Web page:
29 April 2012
According to a new UK study, increased consumption of a variety of fruits and vegetables could reduce the risk of diabetes by 21%.
14 January 2010
Current intake recommendations for vitamin D need to be increased by five, says a new study.
According to the new U.S. study (1), in order to achieve vitamin D sufficiency, defined as blood vitamin D levels of at least 75 nanomoles per liter, people of European ancestry with a high sun exposure need 1,300 IU per day of the vitamin during the winter. People of African ancestry with low sun exposure would require much higher intakes, from 2,100 to 3,100 IU per day throughout the year.
Therefore, the researchers ask for increasing the intake recommendations up from the current adequate intakes set at 5 micrograms per day (200 International Units).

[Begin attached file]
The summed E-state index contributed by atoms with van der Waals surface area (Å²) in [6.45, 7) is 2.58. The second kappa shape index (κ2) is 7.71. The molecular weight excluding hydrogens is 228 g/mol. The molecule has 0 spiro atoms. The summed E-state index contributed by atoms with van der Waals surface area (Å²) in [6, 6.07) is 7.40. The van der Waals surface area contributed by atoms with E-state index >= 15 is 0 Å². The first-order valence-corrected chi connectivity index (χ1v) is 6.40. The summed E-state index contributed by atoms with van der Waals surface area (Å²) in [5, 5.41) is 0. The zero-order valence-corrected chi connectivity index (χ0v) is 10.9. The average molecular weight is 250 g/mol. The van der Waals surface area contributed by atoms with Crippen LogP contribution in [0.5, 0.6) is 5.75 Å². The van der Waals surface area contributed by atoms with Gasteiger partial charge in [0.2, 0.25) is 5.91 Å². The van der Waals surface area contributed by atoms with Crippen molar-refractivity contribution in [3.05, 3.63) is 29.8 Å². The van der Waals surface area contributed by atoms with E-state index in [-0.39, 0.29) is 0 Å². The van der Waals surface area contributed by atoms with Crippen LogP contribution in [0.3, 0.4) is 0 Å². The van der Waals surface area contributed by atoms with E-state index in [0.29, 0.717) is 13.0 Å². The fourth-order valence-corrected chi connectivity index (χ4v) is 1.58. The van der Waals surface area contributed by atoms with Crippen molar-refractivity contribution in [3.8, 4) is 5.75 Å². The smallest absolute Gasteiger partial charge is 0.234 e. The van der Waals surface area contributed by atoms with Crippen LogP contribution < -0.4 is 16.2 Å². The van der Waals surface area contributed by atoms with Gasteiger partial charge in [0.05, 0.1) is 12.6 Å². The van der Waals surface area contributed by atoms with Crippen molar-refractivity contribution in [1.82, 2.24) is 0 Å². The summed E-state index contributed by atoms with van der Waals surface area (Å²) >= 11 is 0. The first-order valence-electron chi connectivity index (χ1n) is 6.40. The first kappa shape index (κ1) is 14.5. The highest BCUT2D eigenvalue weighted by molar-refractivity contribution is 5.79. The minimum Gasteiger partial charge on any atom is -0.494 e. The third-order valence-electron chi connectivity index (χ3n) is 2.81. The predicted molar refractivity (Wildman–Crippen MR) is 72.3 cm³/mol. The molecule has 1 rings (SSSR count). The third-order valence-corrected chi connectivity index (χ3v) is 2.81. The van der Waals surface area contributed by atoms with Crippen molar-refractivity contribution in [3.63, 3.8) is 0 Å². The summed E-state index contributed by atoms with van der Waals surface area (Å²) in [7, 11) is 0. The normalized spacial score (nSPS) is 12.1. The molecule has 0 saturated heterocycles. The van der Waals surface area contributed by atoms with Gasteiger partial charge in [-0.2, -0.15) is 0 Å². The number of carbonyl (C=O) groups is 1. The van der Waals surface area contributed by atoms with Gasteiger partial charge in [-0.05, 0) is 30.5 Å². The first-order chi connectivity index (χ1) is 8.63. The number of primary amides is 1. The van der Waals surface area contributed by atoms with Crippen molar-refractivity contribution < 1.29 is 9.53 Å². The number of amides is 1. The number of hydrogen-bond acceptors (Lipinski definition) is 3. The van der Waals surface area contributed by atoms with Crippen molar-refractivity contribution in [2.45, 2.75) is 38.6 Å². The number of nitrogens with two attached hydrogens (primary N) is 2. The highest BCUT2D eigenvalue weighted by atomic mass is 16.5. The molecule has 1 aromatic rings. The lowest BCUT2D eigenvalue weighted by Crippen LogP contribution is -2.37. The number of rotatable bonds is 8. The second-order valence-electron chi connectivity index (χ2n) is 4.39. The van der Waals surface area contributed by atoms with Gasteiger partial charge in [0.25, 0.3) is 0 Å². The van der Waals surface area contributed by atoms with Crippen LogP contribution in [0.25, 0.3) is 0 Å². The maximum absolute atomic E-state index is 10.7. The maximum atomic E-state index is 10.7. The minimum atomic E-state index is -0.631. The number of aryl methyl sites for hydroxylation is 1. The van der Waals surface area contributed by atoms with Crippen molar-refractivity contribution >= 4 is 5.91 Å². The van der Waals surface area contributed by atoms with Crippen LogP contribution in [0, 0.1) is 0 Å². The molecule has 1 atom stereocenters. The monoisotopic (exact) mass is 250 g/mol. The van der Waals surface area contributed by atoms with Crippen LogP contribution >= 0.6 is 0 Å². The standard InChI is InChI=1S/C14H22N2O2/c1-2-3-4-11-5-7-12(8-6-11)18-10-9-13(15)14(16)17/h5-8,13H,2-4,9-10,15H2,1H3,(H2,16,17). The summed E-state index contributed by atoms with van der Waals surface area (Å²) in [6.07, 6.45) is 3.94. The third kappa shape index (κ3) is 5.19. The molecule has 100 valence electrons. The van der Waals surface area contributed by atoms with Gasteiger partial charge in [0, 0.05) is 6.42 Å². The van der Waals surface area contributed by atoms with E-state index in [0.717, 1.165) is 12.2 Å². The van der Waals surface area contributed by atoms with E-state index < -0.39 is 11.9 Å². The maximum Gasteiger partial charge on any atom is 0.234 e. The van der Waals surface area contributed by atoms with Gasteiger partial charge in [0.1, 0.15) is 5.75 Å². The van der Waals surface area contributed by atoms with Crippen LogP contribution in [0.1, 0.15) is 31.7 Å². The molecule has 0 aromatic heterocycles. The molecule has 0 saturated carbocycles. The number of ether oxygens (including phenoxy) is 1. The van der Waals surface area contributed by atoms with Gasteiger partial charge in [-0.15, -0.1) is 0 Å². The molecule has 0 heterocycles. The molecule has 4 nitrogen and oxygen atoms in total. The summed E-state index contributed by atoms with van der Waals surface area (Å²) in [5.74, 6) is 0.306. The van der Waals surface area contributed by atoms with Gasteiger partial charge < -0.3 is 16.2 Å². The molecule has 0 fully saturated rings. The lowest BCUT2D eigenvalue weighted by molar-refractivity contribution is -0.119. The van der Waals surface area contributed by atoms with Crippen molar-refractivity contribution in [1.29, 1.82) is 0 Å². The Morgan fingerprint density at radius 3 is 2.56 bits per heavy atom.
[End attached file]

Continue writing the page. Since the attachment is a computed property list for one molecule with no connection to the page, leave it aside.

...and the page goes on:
Some experts define an optimal vitamin D status as at least 100 nanomoles per liter (nmol/L) of 25(OH)D. Vitamin D deficiency is defined by some as 25(OH)D levels below 50 nmol/L. In adults, it is said vitamin D deficiency may precipitate or exacerbate osteoporosis, muscle weakness, fractures, common cancers, autoimmune diseases, infectious diseases and cardiovascular diseases. There is also some evidence that the vitamin may reduce the incidence of several types of cancer and type-1 diabetes.
Concerns are growing over the health implications of living with insufficient and deficient vitamin D levels. A recent study from China reported that 94 percent of people aged between 50 and 70 enrolled in the study were vitamin D deficient or insufficient, which may increase their risk of metabolic syndrome.
While our bodies do manufacture vitamin D on exposure to sunshine, the levels in some northern countries are so weak during the winter months that our body makes no vitamin D at all, meaning that dietary supplements and fortified foods are seen by many as the best way to boost intakes of vitamin D.